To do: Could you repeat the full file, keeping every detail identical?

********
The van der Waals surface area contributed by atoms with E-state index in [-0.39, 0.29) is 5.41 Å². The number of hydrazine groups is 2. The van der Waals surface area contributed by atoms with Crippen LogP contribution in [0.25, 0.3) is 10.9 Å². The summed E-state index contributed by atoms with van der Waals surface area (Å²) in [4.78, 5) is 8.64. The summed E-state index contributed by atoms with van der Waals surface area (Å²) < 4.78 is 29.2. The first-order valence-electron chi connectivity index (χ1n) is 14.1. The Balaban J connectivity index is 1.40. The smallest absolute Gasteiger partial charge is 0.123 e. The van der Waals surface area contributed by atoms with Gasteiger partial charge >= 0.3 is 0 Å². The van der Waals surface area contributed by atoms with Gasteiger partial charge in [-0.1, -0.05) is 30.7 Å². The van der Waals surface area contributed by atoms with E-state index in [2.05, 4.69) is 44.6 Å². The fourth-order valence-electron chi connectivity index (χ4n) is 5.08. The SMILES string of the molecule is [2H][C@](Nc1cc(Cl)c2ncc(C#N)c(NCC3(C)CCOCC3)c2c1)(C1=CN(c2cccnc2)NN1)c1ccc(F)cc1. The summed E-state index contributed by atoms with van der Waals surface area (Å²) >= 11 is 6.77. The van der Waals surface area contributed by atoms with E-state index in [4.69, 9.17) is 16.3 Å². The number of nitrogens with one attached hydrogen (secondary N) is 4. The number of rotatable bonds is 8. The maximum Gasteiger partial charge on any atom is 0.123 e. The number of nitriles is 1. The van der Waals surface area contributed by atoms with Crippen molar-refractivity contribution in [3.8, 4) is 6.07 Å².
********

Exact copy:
The van der Waals surface area contributed by atoms with E-state index in [-0.39, 0.29) is 5.41 Å². The number of hydrazine groups is 2. The van der Waals surface area contributed by atoms with Crippen LogP contribution in [0.25, 0.3) is 10.9 Å². The summed E-state index contributed by atoms with van der Waals surface area (Å²) in [4.78, 5) is 8.64. The summed E-state index contributed by atoms with van der Waals surface area (Å²) < 4.78 is 29.2. The first-order valence-electron chi connectivity index (χ1n) is 14.1. The Balaban J connectivity index is 1.40. The smallest absolute Gasteiger partial charge is 0.123 e. The van der Waals surface area contributed by atoms with Gasteiger partial charge >= 0.3 is 0 Å². The van der Waals surface area contributed by atoms with Gasteiger partial charge in [-0.1, -0.05) is 30.7 Å². The van der Waals surface area contributed by atoms with E-state index in [2.05, 4.69) is 44.6 Å². The fourth-order valence-electron chi connectivity index (χ4n) is 5.08. The SMILES string of the molecule is [2H][C@](Nc1cc(Cl)c2ncc(C#N)c(NCC3(C)CCOCC3)c2c1)(C1=CN(c2cccnc2)NN1)c1ccc(F)cc1. The summed E-state index contributed by atoms with van der Waals surface area (Å²) >= 11 is 6.77. The van der Waals surface area contributed by atoms with E-state index in [4.69, 9.17) is 16.3 Å². The number of nitrogens with one attached hydrogen (secondary N) is 4. The number of rotatable bonds is 8. The maximum Gasteiger partial charge on any atom is 0.123 e. The number of nitriles is 1. The van der Waals surface area contributed by atoms with Crippen molar-refractivity contribution in [3.8, 4) is 6.07 Å².